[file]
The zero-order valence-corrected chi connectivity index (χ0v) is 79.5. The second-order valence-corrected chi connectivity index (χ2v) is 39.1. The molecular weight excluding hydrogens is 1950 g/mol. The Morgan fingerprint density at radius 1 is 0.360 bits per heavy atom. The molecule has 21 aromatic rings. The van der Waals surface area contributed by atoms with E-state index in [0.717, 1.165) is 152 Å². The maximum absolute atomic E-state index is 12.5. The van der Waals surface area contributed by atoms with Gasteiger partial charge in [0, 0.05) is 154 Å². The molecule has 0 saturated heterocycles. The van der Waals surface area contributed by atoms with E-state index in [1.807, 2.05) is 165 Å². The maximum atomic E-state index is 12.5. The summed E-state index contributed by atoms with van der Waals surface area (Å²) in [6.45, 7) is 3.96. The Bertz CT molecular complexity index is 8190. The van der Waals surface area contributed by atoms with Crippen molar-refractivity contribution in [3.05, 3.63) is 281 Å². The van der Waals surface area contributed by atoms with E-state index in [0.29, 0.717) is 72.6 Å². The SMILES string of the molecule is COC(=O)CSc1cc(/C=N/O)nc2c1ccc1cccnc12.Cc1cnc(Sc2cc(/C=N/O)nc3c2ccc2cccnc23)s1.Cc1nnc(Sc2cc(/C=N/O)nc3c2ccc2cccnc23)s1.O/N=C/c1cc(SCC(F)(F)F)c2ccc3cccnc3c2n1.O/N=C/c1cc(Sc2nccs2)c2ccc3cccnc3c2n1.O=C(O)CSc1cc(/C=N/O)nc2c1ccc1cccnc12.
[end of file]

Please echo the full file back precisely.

The zero-order valence-corrected chi connectivity index (χ0v) is 79.5. The second-order valence-corrected chi connectivity index (χ2v) is 39.1. The molecular weight excluding hydrogens is 1950 g/mol. The Morgan fingerprint density at radius 1 is 0.360 bits per heavy atom. The molecule has 21 aromatic rings. The van der Waals surface area contributed by atoms with E-state index in [0.717, 1.165) is 152 Å². The maximum absolute atomic E-state index is 12.5. The van der Waals surface area contributed by atoms with Gasteiger partial charge in [0, 0.05) is 154 Å². The molecule has 0 saturated heterocycles. The van der Waals surface area contributed by atoms with E-state index in [1.807, 2.05) is 165 Å². The maximum atomic E-state index is 12.5. The summed E-state index contributed by atoms with van der Waals surface area (Å²) in [6.45, 7) is 3.96. The Bertz CT molecular complexity index is 8190. The van der Waals surface area contributed by atoms with Crippen molar-refractivity contribution in [3.05, 3.63) is 281 Å². The van der Waals surface area contributed by atoms with E-state index in [0.29, 0.717) is 72.6 Å². The SMILES string of the molecule is COC(=O)CSc1cc(/C=N/O)nc2c1ccc1cccnc12.Cc1cnc(Sc2cc(/C=N/O)nc3c2ccc2cccnc23)s1.Cc1nnc(Sc2cc(/C=N/O)nc3c2ccc2cccnc23)s1.O/N=C/c1cc(SCC(F)(F)F)c2ccc3cccnc3c2n1.O/N=C/c1cc(Sc2nccs2)c2ccc3cccnc3c2n1.O=C(O)CSc1cc(/C=N/O)nc2c1ccc1cccnc12.